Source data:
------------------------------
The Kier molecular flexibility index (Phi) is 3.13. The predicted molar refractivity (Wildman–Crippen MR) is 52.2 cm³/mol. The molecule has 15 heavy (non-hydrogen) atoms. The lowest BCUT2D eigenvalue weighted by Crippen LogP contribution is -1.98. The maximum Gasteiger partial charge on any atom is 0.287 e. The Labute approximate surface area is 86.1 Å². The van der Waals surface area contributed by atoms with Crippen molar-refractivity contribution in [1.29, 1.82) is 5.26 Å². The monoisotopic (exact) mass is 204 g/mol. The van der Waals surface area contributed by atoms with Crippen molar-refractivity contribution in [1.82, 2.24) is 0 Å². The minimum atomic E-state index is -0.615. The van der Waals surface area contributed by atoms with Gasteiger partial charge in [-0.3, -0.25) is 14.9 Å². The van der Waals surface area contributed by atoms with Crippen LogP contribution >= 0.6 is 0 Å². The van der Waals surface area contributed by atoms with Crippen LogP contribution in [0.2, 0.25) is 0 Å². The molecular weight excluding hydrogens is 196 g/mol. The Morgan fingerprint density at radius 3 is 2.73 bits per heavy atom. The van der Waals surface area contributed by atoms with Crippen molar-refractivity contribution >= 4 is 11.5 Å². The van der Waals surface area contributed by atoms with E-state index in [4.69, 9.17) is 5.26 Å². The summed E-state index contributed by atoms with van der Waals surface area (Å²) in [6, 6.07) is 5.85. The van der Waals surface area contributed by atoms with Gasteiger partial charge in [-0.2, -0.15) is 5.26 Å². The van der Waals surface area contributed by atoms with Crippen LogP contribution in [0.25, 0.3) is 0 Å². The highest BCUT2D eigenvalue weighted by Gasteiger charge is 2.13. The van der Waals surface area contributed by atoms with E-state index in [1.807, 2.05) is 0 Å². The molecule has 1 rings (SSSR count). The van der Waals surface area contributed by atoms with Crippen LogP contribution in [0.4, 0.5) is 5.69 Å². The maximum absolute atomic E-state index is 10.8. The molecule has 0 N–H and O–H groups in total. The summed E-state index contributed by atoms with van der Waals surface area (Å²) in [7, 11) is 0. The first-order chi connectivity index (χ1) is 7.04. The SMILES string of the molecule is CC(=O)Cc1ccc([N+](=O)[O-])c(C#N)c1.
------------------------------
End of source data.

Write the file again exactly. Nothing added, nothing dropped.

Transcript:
The Kier molecular flexibility index (Phi) is 3.13. The predicted molar refractivity (Wildman–Crippen MR) is 52.2 cm³/mol. The molecule has 15 heavy (non-hydrogen) atoms. The lowest BCUT2D eigenvalue weighted by Crippen LogP contribution is -1.98. The maximum Gasteiger partial charge on any atom is 0.287 e. The Labute approximate surface area is 86.1 Å². The van der Waals surface area contributed by atoms with Crippen molar-refractivity contribution in [1.29, 1.82) is 5.26 Å². The monoisotopic (exact) mass is 204 g/mol. The van der Waals surface area contributed by atoms with Crippen molar-refractivity contribution in [1.82, 2.24) is 0 Å². The minimum atomic E-state index is -0.615. The van der Waals surface area contributed by atoms with Gasteiger partial charge in [-0.3, -0.25) is 14.9 Å². The van der Waals surface area contributed by atoms with Crippen LogP contribution >= 0.6 is 0 Å². The van der Waals surface area contributed by atoms with Crippen LogP contribution in [0.2, 0.25) is 0 Å². The molecular weight excluding hydrogens is 196 g/mol. The Morgan fingerprint density at radius 3 is 2.73 bits per heavy atom. The van der Waals surface area contributed by atoms with Crippen molar-refractivity contribution >= 4 is 11.5 Å². The van der Waals surface area contributed by atoms with E-state index in [4.69, 9.17) is 5.26 Å². The summed E-state index contributed by atoms with van der Waals surface area (Å²) in [6, 6.07) is 5.85. The van der Waals surface area contributed by atoms with Gasteiger partial charge in [-0.2, -0.15) is 5.26 Å². The van der Waals surface area contributed by atoms with Crippen LogP contribution in [0.25, 0.3) is 0 Å². The highest BCUT2D eigenvalue weighted by Gasteiger charge is 2.13. The van der Waals surface area contributed by atoms with E-state index in [1.807, 2.05) is 0 Å². The molecule has 1 rings (SSSR count). The van der Waals surface area contributed by atoms with Crippen LogP contribution in [0.4, 0.5) is 5.69 Å². The maximum absolute atomic E-state index is 10.8. The molecule has 0 N–H and O–H groups in total. The summed E-state index contributed by atoms with van der Waals surface area (Å²) in [7, 11) is 0. The first-order chi connectivity index (χ1) is 7.04. The SMILES string of the molecule is CC(=O)Cc1ccc([N+](=O)[O-])c(C#N)c1.